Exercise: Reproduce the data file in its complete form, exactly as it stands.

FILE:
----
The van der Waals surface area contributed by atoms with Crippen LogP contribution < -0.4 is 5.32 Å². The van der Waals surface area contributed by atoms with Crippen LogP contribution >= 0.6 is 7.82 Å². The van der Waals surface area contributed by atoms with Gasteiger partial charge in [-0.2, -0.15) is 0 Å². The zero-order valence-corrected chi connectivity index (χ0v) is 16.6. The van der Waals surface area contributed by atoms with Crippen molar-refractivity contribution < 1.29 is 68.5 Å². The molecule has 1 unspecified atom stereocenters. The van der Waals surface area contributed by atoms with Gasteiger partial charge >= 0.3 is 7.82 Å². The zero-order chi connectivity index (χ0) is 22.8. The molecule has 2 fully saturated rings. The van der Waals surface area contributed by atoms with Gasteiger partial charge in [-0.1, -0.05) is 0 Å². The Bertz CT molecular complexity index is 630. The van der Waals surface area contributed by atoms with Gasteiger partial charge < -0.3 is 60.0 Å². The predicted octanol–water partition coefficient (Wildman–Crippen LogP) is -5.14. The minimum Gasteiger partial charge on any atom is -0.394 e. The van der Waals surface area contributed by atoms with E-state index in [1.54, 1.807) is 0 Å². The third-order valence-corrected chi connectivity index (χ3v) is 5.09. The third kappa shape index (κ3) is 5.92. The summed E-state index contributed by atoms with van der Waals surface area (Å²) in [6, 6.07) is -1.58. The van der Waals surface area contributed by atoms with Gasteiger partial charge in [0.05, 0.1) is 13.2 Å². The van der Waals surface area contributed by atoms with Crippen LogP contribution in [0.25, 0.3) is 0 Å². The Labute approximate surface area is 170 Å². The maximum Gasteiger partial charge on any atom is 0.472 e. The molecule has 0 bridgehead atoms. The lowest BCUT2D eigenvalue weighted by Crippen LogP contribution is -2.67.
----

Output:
The van der Waals surface area contributed by atoms with Crippen LogP contribution < -0.4 is 5.32 Å². The van der Waals surface area contributed by atoms with Crippen LogP contribution >= 0.6 is 7.82 Å². The van der Waals surface area contributed by atoms with Gasteiger partial charge in [-0.2, -0.15) is 0 Å². The zero-order valence-corrected chi connectivity index (χ0v) is 16.6. The van der Waals surface area contributed by atoms with Crippen molar-refractivity contribution < 1.29 is 68.5 Å². The molecule has 1 unspecified atom stereocenters. The van der Waals surface area contributed by atoms with Gasteiger partial charge >= 0.3 is 7.82 Å². The zero-order chi connectivity index (χ0) is 22.8. The molecule has 2 fully saturated rings. The van der Waals surface area contributed by atoms with Gasteiger partial charge in [-0.1, -0.05) is 0 Å². The Bertz CT molecular complexity index is 630. The van der Waals surface area contributed by atoms with Gasteiger partial charge < -0.3 is 60.0 Å². The predicted octanol–water partition coefficient (Wildman–Crippen LogP) is -5.14. The minimum Gasteiger partial charge on any atom is -0.394 e. The van der Waals surface area contributed by atoms with E-state index in [1.54, 1.807) is 0 Å². The third-order valence-corrected chi connectivity index (χ3v) is 5.09. The third kappa shape index (κ3) is 5.92. The summed E-state index contributed by atoms with van der Waals surface area (Å²) in [6, 6.07) is -1.58. The van der Waals surface area contributed by atoms with Gasteiger partial charge in [0.05, 0.1) is 13.2 Å². The van der Waals surface area contributed by atoms with Crippen LogP contribution in [0.25, 0.3) is 0 Å². The Labute approximate surface area is 170 Å². The maximum Gasteiger partial charge on any atom is 0.472 e. The molecule has 0 bridgehead atoms. The lowest BCUT2D eigenvalue weighted by Crippen LogP contribution is -2.67.